Glen Corso, who heads the Community Mortgage Lenders of America, said his small-lender trade group didn't find out about the provision until Tuesday morning. Corso said he's worried that there might be other unnoticed negative provisions in the bills racing through Congress "especially based on this experience."
"Something could come to light when it's too late to do anything about it," Corso said. "We could have a law of unintended consequences."
Cowen & Co. analyst Jaret Seiberg said in a research note on Wednesday that the bill's impact on mortgage servicing appeared unintentional. "We just don't see why any senator would look to intentionally use tax policy to drive up the cost of mortgages or make housing finance less available," wrote Seiberg, who added that if the provision stayed, the firm's views would get "much more negative" on the housing and mortgage markets.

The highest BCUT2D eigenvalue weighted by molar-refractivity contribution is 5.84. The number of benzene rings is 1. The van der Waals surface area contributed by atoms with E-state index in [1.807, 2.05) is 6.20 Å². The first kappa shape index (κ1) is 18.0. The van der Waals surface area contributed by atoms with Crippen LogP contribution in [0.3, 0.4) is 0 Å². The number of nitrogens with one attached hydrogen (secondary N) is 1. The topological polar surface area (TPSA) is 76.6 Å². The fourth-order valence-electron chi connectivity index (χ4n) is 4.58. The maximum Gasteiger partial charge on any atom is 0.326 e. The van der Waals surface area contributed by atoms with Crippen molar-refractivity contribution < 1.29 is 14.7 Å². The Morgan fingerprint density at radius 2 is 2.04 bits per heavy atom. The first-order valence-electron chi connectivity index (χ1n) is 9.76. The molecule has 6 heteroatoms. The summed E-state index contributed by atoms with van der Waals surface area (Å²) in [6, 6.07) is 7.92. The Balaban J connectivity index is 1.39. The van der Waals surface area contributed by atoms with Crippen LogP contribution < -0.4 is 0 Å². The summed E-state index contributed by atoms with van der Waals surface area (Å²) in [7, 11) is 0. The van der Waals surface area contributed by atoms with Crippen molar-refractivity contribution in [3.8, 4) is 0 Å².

Both Corso and Stevens said their members were reaching out to members of Congress to get the issue addressed, making the case that the hit would flow through to mortgage borrowers in the form of higher mortgage costs.
Some housing industry groups had already slammed the tax bills in Congress for lessening the value of mortgage-related tax breaks for homeowners, which could reduce their leverage to change the provision.
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